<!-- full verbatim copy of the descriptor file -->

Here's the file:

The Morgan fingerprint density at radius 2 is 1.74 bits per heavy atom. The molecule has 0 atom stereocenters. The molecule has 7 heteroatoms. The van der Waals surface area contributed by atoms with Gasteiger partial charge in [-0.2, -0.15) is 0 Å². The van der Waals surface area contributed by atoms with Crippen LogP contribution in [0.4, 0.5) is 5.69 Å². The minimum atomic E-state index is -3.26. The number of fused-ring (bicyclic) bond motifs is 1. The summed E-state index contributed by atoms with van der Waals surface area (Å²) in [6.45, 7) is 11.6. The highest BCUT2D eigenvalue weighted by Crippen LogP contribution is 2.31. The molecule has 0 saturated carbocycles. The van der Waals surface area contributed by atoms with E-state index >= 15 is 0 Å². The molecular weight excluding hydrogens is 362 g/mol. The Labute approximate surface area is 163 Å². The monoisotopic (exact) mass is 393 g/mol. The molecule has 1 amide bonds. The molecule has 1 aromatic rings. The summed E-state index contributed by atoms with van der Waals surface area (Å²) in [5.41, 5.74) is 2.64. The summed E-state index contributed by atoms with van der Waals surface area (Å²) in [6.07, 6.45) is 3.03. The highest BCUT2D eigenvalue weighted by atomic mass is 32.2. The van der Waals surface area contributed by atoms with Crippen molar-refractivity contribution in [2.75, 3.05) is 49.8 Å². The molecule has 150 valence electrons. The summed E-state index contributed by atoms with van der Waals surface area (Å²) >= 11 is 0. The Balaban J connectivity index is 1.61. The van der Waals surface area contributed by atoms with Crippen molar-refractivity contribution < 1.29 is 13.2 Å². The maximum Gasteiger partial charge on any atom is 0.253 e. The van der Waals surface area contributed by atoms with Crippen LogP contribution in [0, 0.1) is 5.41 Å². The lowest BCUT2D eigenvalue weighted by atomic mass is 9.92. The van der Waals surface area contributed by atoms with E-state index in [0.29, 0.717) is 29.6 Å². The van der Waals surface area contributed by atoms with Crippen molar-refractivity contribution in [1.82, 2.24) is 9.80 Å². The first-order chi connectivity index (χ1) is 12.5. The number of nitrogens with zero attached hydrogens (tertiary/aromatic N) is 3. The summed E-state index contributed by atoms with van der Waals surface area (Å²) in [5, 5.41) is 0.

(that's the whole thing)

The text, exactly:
The Morgan fingerprint density at radius 2 is 1.74 bits per heavy atom. The molecule has 0 atom stereocenters. The molecule has 7 heteroatoms. The van der Waals surface area contributed by atoms with Gasteiger partial charge in [-0.2, -0.15) is 0 Å². The van der Waals surface area contributed by atoms with Crippen LogP contribution in [0.4, 0.5) is 5.69 Å². The minimum atomic E-state index is -3.26. The number of fused-ring (bicyclic) bond motifs is 1. The summed E-state index contributed by atoms with van der Waals surface area (Å²) in [6.45, 7) is 11.6. The highest BCUT2D eigenvalue weighted by Crippen LogP contribution is 2.31. The molecule has 0 saturated carbocycles. The van der Waals surface area contributed by atoms with E-state index >= 15 is 0 Å². The molecular weight excluding hydrogens is 362 g/mol. The Labute approximate surface area is 163 Å². The monoisotopic (exact) mass is 393 g/mol. The molecule has 1 amide bonds. The molecule has 1 aromatic rings. The summed E-state index contributed by atoms with van der Waals surface area (Å²) in [5.41, 5.74) is 2.64. The summed E-state index contributed by atoms with van der Waals surface area (Å²) in [6.07, 6.45) is 3.03. The highest BCUT2D eigenvalue weighted by atomic mass is 32.2. The van der Waals surface area contributed by atoms with Crippen molar-refractivity contribution in [2.75, 3.05) is 49.8 Å². The molecule has 150 valence electrons. The summed E-state index contributed by atoms with van der Waals surface area (Å²) >= 11 is 0. The Balaban J connectivity index is 1.61. The van der Waals surface area contributed by atoms with Crippen molar-refractivity contribution < 1.29 is 13.2 Å². The maximum Gasteiger partial charge on any atom is 0.253 e. The van der Waals surface area contributed by atoms with Crippen LogP contribution in [0, 0.1) is 5.41 Å². The lowest BCUT2D eigenvalue weighted by atomic mass is 9.92. The van der Waals surface area contributed by atoms with E-state index in [0.29, 0.717) is 29.6 Å². The van der Waals surface area contributed by atoms with Crippen molar-refractivity contribution in [1.82, 2.24) is 9.80 Å². The first-order chi connectivity index (χ1) is 12.5. The number of nitrogens with zero attached hydrogens (tertiary/aromatic N) is 3. The summed E-state index contributed by atoms with van der Waals surface area (Å²) in [5, 5.41) is 0.